Did you stop to watch, even briefly, the Kardashian circus when it was in town? Or pick up on the tweets from Warnie about where he was taking Liz for breakfast? Such celebrity gossip is much more than a fascination with the rich and famous. It is an in-demand social skill that picks up on our intense curiosity about the lives of others, a trait evolutionary psychologists say is deeply encoded in our DNA.
The rise of social media taps in to our innate nosiness and creates an ersatz intimacy with people who are, in reality, strangers.
An American professor of evolutionary psychology, Frank McAndrew, says celebrity gossip is ''nothing more than the inevitable outcome of the collision between 21st-century media and Stone Age minds''. In his 2008 paper, The Science of Gossip, he writes: ''This preoccupation with the lives of others is a byproduct of the psychology that evolved in prehistoric times to make our ancestors socially successful. It appears that we are hardwired to be fascinated by gossip.''
The theory goes like this. When everyone lived in small groups and knew all the other members of the tribe, they were competing for limited resources, so it was important to know who was reliable, who cheated, who had a desirable daughter and who had madness in the family. McAndrew argues that natural selection would have strongly favoured an interest in the private dealings of others.
A Gold Coast clinical psychologist, Bob Montgomery, says: ''Humans have been gossiping ever since they've opened their mouths; we're interested in each other. It's the keyhole effect: we like to peek through the keyhole and see what other people are doing.''
Montgomery says celebrities are the natural subject of attention in today's all-pervasive media. Our senses are bombarded with faces, bodies and personal histories in movies, radio, TV and the internet, and it seems our brains cannot distinguish between celebrities and members of our real community.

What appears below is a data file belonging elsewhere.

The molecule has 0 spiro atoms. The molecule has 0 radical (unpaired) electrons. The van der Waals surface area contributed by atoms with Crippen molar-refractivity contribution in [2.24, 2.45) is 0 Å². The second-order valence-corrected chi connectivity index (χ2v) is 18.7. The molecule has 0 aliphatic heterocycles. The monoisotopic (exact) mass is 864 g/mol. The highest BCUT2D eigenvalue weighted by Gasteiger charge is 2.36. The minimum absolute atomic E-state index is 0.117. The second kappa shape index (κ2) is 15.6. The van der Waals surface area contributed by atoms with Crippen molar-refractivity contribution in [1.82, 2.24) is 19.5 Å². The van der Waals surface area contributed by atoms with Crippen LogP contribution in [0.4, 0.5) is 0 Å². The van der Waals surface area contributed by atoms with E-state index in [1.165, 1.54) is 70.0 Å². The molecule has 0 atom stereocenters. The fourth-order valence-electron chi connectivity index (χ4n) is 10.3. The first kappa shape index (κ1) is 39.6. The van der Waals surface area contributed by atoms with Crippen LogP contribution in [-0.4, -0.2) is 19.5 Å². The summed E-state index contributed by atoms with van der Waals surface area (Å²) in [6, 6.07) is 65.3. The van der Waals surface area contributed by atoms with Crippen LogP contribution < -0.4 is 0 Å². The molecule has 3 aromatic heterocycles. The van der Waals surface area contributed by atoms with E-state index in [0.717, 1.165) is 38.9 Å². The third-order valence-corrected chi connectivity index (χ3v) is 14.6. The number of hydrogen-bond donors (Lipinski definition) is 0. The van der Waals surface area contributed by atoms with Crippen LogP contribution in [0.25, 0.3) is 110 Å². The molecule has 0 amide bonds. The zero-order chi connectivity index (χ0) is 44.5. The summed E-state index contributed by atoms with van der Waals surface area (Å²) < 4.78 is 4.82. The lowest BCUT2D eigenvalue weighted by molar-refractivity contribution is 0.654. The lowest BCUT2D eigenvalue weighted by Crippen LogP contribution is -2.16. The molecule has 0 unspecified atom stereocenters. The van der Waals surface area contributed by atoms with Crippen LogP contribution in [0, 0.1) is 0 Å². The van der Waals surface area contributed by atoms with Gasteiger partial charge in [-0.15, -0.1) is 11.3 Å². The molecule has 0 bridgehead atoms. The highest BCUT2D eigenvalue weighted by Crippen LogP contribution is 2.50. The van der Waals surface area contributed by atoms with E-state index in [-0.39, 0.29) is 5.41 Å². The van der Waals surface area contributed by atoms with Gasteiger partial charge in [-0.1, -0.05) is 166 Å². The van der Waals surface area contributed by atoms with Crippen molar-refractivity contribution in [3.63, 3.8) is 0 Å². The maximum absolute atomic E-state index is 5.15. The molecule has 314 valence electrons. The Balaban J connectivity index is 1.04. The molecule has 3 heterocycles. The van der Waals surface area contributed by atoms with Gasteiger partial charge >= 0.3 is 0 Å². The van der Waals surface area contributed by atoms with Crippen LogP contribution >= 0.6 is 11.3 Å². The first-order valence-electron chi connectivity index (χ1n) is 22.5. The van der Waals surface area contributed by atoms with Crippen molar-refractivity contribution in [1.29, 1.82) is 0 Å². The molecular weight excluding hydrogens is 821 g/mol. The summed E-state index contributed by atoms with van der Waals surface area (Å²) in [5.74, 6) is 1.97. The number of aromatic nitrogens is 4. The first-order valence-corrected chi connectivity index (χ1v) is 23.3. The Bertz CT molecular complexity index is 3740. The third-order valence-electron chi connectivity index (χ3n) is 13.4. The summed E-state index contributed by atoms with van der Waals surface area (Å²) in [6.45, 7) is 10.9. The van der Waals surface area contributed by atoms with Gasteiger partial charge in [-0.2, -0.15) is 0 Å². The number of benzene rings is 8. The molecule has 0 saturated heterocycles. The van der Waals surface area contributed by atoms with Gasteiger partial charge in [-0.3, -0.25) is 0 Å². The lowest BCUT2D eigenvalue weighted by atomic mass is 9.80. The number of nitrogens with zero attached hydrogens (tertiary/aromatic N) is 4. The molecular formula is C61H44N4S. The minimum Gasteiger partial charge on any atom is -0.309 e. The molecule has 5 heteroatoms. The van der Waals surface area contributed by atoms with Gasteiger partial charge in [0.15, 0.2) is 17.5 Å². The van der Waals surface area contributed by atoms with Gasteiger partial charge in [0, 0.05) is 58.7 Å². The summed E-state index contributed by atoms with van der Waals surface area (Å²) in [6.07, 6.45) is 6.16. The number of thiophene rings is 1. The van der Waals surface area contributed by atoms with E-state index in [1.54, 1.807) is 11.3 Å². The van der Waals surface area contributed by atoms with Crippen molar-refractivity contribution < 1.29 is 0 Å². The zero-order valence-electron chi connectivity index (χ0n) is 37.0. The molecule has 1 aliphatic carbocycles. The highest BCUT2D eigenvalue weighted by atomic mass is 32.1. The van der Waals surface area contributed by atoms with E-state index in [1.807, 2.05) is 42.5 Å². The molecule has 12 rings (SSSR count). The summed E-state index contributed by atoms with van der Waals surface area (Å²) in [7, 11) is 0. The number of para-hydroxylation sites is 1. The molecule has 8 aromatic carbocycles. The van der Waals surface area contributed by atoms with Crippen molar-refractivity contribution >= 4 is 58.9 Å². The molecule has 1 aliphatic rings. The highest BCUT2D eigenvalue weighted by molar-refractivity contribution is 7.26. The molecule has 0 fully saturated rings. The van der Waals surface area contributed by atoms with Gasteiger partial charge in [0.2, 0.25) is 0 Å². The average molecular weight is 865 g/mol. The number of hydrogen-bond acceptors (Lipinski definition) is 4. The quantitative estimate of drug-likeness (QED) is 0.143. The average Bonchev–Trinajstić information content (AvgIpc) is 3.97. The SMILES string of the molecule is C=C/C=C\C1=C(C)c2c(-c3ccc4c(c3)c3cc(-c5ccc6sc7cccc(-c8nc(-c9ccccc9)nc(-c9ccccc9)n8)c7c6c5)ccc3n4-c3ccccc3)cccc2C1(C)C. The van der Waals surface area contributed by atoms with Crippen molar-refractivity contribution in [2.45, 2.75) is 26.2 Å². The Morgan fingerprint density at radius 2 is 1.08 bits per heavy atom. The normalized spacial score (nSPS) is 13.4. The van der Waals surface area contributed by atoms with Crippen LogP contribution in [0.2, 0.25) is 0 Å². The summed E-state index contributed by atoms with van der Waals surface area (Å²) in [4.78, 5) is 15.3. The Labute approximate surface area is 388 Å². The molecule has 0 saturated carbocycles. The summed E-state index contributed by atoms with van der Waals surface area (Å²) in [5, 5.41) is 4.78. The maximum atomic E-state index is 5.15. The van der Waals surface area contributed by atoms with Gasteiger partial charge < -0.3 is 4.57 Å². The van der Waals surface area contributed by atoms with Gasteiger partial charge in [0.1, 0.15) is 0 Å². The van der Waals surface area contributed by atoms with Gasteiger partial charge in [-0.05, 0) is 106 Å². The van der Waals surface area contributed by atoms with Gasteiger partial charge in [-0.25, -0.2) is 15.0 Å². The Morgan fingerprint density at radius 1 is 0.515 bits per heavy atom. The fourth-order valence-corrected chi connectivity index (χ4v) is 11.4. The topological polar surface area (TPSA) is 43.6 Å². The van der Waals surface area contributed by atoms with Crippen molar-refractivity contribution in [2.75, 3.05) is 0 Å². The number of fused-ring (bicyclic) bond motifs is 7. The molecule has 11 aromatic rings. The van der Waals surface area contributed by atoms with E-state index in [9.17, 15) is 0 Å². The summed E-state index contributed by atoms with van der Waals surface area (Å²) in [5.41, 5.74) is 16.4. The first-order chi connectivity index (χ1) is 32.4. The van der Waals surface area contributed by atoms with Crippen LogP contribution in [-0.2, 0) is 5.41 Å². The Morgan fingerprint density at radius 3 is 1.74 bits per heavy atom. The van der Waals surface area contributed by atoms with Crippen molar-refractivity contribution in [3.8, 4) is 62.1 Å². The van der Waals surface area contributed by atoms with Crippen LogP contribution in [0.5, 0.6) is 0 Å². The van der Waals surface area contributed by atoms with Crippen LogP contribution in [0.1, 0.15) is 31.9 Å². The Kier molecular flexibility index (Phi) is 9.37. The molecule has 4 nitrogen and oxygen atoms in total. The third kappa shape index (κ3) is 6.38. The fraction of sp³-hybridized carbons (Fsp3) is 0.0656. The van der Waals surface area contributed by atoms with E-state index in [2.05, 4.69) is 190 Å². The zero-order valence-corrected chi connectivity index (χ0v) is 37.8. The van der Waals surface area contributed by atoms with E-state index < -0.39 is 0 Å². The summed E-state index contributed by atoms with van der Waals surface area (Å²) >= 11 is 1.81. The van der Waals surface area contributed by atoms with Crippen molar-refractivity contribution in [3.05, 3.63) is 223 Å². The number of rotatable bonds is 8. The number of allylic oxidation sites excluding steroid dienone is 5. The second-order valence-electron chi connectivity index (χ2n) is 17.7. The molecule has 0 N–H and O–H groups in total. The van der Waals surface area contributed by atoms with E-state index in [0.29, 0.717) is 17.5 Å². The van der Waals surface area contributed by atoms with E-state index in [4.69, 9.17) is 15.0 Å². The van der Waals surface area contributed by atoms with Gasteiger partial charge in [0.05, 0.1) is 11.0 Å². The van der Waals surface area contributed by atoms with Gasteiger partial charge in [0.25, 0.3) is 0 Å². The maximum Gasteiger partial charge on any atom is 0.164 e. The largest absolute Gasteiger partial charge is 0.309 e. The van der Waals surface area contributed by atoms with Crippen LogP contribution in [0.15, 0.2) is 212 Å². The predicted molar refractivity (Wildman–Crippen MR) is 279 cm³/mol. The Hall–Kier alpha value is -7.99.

McAndrew writes: ''The intense familiarity with celebrities provided by the modern media trips the same gossip mechanisms that have evolved to keep up with the affairs of in-group members.'' Anyone we know that much about must be socially important, right?
Kim Kardashian's wedding coverage gave Who magazine its biggest-selling edition in 10 years, editor Nicky Briger says. ''They were letting out lots of information about the wedding; it was all over Twitter,'' she says. ''There was so much social media, even online started putting up grabs of the wedding before we came out - and at first we thought it would spoil our exclusive but I think all it did was fuel the interest … people just wanted more.''
This insatiable interest in the minutiae of people's lives helps explain the craze for reality TV shows. Briger says the stars know how to work the system. ''They do make themselves available,'' she says. ''They seek out publicity; they understand it, as they know it's pretty much all they've got.''
The dark side to this thirst for private details has made news in the British phone-hacking scandal, with public figures including J.K. Rowling, Hugh Grant and Sienna Miller giving evidence on the invasion of the media in their lives. Rowling said she felt ''under siege'', with the most outrageous moment involving a journalist gaining access to her five-year-old daughter's schoolbag while at school.
However, being up on the latest in the lives of actors, politicians or sporting stars does provide a handy conversation-starter and can make the bearer of celebrity gossip appear more interesting. The famous become like friends shared with workmates, neighbours or that interesting stranger at a party.
Most gossip is non-malicious and is usually about colleagues and friends, not celebrities. Montgomery says: ''You're learning the social mores and expectations of the group you belong to and that's quite a valuable function.''
So talking over morning coffee about a singer's tragic hipster outfit is not just idle chit-chat. It is bonding with peers, forming alliances, airing social values and doing what comes naturally.